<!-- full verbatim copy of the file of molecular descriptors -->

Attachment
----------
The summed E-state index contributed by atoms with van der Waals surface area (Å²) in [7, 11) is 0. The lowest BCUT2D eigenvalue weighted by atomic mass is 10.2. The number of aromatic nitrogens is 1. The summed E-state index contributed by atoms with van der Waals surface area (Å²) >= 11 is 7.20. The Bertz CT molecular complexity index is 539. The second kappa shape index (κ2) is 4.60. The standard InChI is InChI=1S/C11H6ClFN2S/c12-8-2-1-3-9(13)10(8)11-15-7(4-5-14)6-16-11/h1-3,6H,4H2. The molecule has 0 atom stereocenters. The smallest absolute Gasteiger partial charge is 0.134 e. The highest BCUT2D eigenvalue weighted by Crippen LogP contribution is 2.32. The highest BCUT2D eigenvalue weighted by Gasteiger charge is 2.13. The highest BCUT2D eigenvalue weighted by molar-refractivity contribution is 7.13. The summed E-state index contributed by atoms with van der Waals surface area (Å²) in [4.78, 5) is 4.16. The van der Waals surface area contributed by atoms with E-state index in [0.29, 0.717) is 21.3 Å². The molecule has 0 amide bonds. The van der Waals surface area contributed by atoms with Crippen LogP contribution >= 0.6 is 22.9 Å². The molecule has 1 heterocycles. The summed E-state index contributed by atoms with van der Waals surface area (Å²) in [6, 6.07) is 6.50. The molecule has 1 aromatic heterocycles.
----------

The summed E-state index contributed by atoms with van der Waals surface area (Å²) in [7, 11) is 0. The lowest BCUT2D eigenvalue weighted by atomic mass is 10.2. The number of aromatic nitrogens is 1. The summed E-state index contributed by atoms with van der Waals surface area (Å²) >= 11 is 7.20. The Bertz CT molecular complexity index is 539. The second kappa shape index (κ2) is 4.60. The standard InChI is InChI=1S/C11H6ClFN2S/c12-8-2-1-3-9(13)10(8)11-15-7(4-5-14)6-16-11/h1-3,6H,4H2. The molecule has 0 atom stereocenters. The smallest absolute Gasteiger partial charge is 0.134 e. The highest BCUT2D eigenvalue weighted by Crippen LogP contribution is 2.32. The highest BCUT2D eigenvalue weighted by Gasteiger charge is 2.13. The highest BCUT2D eigenvalue weighted by molar-refractivity contribution is 7.13. The summed E-state index contributed by atoms with van der Waals surface area (Å²) in [4.78, 5) is 4.16. The van der Waals surface area contributed by atoms with E-state index in [0.29, 0.717) is 21.3 Å². The molecule has 0 amide bonds. The van der Waals surface area contributed by atoms with Crippen LogP contribution >= 0.6 is 22.9 Å². The molecule has 1 heterocycles. The summed E-state index contributed by atoms with van der Waals surface area (Å²) in [6, 6.07) is 6.50. The molecule has 1 aromatic heterocycles.